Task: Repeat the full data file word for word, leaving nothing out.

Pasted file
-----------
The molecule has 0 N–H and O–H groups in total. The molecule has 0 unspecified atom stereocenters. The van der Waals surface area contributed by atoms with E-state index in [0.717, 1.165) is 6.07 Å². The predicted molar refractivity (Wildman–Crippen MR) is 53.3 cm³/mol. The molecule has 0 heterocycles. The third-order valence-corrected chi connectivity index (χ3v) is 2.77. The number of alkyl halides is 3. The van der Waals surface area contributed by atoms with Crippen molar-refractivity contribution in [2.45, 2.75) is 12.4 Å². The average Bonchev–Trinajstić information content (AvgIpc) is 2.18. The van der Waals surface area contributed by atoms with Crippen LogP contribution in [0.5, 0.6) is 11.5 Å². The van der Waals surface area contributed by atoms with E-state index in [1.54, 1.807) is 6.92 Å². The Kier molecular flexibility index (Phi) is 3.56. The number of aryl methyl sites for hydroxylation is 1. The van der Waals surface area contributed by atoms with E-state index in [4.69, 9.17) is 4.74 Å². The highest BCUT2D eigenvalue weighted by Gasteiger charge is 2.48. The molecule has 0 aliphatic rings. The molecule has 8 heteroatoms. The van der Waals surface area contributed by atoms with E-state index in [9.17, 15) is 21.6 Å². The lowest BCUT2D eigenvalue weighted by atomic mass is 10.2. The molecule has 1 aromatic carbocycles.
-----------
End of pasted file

The molecule has 0 N–H and O–H groups in total. The molecule has 0 unspecified atom stereocenters. The van der Waals surface area contributed by atoms with E-state index in [0.717, 1.165) is 6.07 Å². The predicted molar refractivity (Wildman–Crippen MR) is 53.3 cm³/mol. The molecule has 0 heterocycles. The third-order valence-corrected chi connectivity index (χ3v) is 2.77. The number of alkyl halides is 3. The van der Waals surface area contributed by atoms with Crippen molar-refractivity contribution in [2.45, 2.75) is 12.4 Å². The average Bonchev–Trinajstić information content (AvgIpc) is 2.18. The van der Waals surface area contributed by atoms with Crippen LogP contribution in [0.5, 0.6) is 11.5 Å². The van der Waals surface area contributed by atoms with E-state index in [1.54, 1.807) is 6.92 Å². The Kier molecular flexibility index (Phi) is 3.56. The number of aryl methyl sites for hydroxylation is 1. The van der Waals surface area contributed by atoms with E-state index in [4.69, 9.17) is 4.74 Å². The highest BCUT2D eigenvalue weighted by Gasteiger charge is 2.48. The molecule has 0 aliphatic rings. The molecule has 8 heteroatoms. The van der Waals surface area contributed by atoms with E-state index in [9.17, 15) is 21.6 Å². The lowest BCUT2D eigenvalue weighted by atomic mass is 10.2. The molecule has 1 aromatic carbocycles.